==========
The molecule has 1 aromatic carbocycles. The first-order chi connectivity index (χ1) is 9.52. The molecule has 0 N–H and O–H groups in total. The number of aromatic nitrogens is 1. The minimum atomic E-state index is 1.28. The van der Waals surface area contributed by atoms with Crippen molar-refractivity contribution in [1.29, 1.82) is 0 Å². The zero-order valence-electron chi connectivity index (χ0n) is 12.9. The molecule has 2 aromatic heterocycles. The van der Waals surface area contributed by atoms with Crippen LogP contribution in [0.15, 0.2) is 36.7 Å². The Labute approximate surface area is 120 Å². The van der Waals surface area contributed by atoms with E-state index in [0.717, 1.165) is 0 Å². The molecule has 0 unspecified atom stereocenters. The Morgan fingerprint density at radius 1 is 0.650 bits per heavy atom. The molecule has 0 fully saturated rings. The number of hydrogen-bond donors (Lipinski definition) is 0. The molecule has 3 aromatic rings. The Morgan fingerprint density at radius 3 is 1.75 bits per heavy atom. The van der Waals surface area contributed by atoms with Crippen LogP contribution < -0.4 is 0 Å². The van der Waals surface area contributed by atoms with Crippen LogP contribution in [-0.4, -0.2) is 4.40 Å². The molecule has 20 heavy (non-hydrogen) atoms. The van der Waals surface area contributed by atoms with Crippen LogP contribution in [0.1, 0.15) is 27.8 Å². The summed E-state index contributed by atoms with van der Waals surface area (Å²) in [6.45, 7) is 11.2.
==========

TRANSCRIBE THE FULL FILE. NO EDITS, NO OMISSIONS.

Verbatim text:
The molecule has 1 aromatic carbocycles. The first-order chi connectivity index (χ1) is 9.52. The molecule has 0 N–H and O–H groups in total. The number of aromatic nitrogens is 1. The minimum atomic E-state index is 1.28. The van der Waals surface area contributed by atoms with Crippen molar-refractivity contribution in [1.29, 1.82) is 0 Å². The zero-order valence-electron chi connectivity index (χ0n) is 12.9. The molecule has 2 aromatic heterocycles. The van der Waals surface area contributed by atoms with Crippen LogP contribution in [0.15, 0.2) is 36.7 Å². The Labute approximate surface area is 120 Å². The van der Waals surface area contributed by atoms with E-state index in [0.717, 1.165) is 0 Å². The molecule has 0 unspecified atom stereocenters. The Morgan fingerprint density at radius 1 is 0.650 bits per heavy atom. The molecule has 0 fully saturated rings. The number of hydrogen-bond donors (Lipinski definition) is 0. The molecule has 3 aromatic rings. The Morgan fingerprint density at radius 3 is 1.75 bits per heavy atom. The van der Waals surface area contributed by atoms with Crippen LogP contribution < -0.4 is 0 Å². The van der Waals surface area contributed by atoms with Crippen LogP contribution in [-0.4, -0.2) is 4.40 Å². The molecule has 20 heavy (non-hydrogen) atoms. The van der Waals surface area contributed by atoms with Crippen LogP contribution in [0.1, 0.15) is 27.8 Å². The summed E-state index contributed by atoms with van der Waals surface area (Å²) in [6.45, 7) is 11.2.